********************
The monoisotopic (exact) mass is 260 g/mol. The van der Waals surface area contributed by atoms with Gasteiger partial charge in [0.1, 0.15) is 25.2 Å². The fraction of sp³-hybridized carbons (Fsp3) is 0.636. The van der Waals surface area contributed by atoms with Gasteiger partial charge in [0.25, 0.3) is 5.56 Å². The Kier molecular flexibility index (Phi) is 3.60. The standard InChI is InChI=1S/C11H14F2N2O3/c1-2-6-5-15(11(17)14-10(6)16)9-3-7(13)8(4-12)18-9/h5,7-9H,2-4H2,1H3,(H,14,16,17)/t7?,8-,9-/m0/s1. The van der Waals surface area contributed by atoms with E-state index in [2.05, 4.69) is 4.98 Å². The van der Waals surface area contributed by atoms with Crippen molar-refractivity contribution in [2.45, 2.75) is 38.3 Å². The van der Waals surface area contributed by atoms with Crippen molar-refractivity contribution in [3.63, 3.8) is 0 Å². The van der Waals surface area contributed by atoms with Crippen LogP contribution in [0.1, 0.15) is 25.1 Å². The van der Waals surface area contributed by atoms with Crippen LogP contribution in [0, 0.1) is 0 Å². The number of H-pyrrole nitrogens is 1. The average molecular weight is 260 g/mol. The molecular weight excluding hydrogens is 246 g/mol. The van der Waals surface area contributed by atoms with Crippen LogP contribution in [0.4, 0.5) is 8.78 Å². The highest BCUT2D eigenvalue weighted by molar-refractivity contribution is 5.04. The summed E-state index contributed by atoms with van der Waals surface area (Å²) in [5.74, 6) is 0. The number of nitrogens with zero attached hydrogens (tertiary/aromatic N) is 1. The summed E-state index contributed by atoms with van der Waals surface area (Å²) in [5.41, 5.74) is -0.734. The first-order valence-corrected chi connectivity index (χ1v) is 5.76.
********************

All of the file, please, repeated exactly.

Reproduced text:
The monoisotopic (exact) mass is 260 g/mol. The van der Waals surface area contributed by atoms with Gasteiger partial charge in [0.1, 0.15) is 25.2 Å². The fraction of sp³-hybridized carbons (Fsp3) is 0.636. The van der Waals surface area contributed by atoms with Gasteiger partial charge in [0.25, 0.3) is 5.56 Å². The Kier molecular flexibility index (Phi) is 3.60. The standard InChI is InChI=1S/C11H14F2N2O3/c1-2-6-5-15(11(17)14-10(6)16)9-3-7(13)8(4-12)18-9/h5,7-9H,2-4H2,1H3,(H,14,16,17)/t7?,8-,9-/m0/s1. The van der Waals surface area contributed by atoms with E-state index in [2.05, 4.69) is 4.98 Å². The van der Waals surface area contributed by atoms with Crippen molar-refractivity contribution in [2.45, 2.75) is 38.3 Å². The van der Waals surface area contributed by atoms with Crippen molar-refractivity contribution in [3.63, 3.8) is 0 Å². The van der Waals surface area contributed by atoms with Crippen LogP contribution in [0.1, 0.15) is 25.1 Å². The van der Waals surface area contributed by atoms with Crippen LogP contribution in [0, 0.1) is 0 Å². The number of H-pyrrole nitrogens is 1. The average molecular weight is 260 g/mol. The molecular weight excluding hydrogens is 246 g/mol. The van der Waals surface area contributed by atoms with Crippen LogP contribution in [0.4, 0.5) is 8.78 Å². The highest BCUT2D eigenvalue weighted by molar-refractivity contribution is 5.04. The summed E-state index contributed by atoms with van der Waals surface area (Å²) in [5.74, 6) is 0. The number of nitrogens with zero attached hydrogens (tertiary/aromatic N) is 1. The summed E-state index contributed by atoms with van der Waals surface area (Å²) in [5.41, 5.74) is -0.734. The first-order valence-corrected chi connectivity index (χ1v) is 5.76.